Saturday, January 20, 2007

The Case of Hrant Dink sheds light on the Case of Turkey

Hrant Dink's very thoughtful and sensible arguments on Armenian identity (in Turkish.) Of course I'm not to decide what's thoughtful and sensible, Armenians are the ones who should decide that... but we have a saying, "Friend speaks bitterly," meaning frankly. I think Dink's thoughts are frank and bitter -and therefore truly friendly- to both sides.

The English version of his last three pieces:

The first sentence of the last piece was taken out of context and Dink received a 6-month sentence in violation of Article 301 in October 2005, despite an equally sensible "Friend of the court" report, which found Dink not guilty considering both the specific sentence in question and his general mention of the "Armenian Genocide."

The court of appeals (Yargitay) approved the sentence, despite the attorney general accepting that Dink was not guilty. Dink made the following press statement in response, saying he would never insult Turkish people, because insulting people because of their differences is racism, it's an atrocious crime, and racism is exactly what he is trying to fight.

Dink stayed in Turkey, and he was assasinated in Istanbul on 19.01.2007.

Now that his suspect, a 17-year-old boy is arrested, and the threats he received from an ex-general is surfaced, the pieces of the puzzle fit together. Hrant Dink sent an article to Turkish newspaper Radikal right before his death. (Turkish) (English)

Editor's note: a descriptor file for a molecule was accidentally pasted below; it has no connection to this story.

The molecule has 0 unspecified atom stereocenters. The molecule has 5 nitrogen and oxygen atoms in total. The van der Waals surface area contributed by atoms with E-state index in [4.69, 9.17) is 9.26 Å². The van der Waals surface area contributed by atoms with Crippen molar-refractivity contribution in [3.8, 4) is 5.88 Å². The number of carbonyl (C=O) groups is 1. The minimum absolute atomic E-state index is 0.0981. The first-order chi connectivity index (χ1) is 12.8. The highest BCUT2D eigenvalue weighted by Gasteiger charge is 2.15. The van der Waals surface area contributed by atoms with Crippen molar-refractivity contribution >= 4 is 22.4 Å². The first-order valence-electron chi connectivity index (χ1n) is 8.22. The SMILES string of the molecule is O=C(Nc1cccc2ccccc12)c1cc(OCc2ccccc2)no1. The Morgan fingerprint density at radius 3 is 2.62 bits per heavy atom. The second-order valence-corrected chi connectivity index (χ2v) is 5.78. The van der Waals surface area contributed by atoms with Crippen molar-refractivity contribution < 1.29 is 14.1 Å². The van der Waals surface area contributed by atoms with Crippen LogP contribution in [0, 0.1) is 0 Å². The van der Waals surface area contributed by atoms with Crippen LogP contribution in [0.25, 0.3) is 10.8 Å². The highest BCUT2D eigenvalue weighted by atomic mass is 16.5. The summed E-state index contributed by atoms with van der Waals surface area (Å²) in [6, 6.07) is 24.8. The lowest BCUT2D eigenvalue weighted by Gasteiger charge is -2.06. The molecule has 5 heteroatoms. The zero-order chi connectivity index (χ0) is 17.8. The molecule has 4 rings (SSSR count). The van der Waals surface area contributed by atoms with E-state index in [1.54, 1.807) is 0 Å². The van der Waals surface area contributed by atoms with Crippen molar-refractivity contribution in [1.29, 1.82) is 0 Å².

In this beautiful article, he asks why he was convicted under Article 301, while the cases of writers like Orhan Pamuk and Elif Şafak were dropped. The media quoted that one sentence over and over again in a campaign to isolate him. He concludes that he was convicted, attacked in the media and received threats because he was Armenian, and "those great forces" saw an interest in silencing him. He likens his worries about his and his family's security to the uneasiness of a dove. But he says he is one of those whom comfort bores. He's not one who would leave a "boiling hell" and seek refuge in a "ready heaven."

"We were sort of people desiring to turn hell to heaven."

The case of Hrant Dink sheds light onto these "great forces." But it also sheds light onto people who won't accept that. Thousands walked on the streets of Istanbul to voice their agony and anger over his assassination, shouting "we are all Armenians." The coverage of the issue in the Radikal newspaper is courageous and respectable. The posts in the Ekşi Sözlük ( show that people are aware of what's happening. And hopefully they care.

There's meaning to a greater story, after all. There are still those people who believe in a greater story, the possibility of turning hell to heaven.

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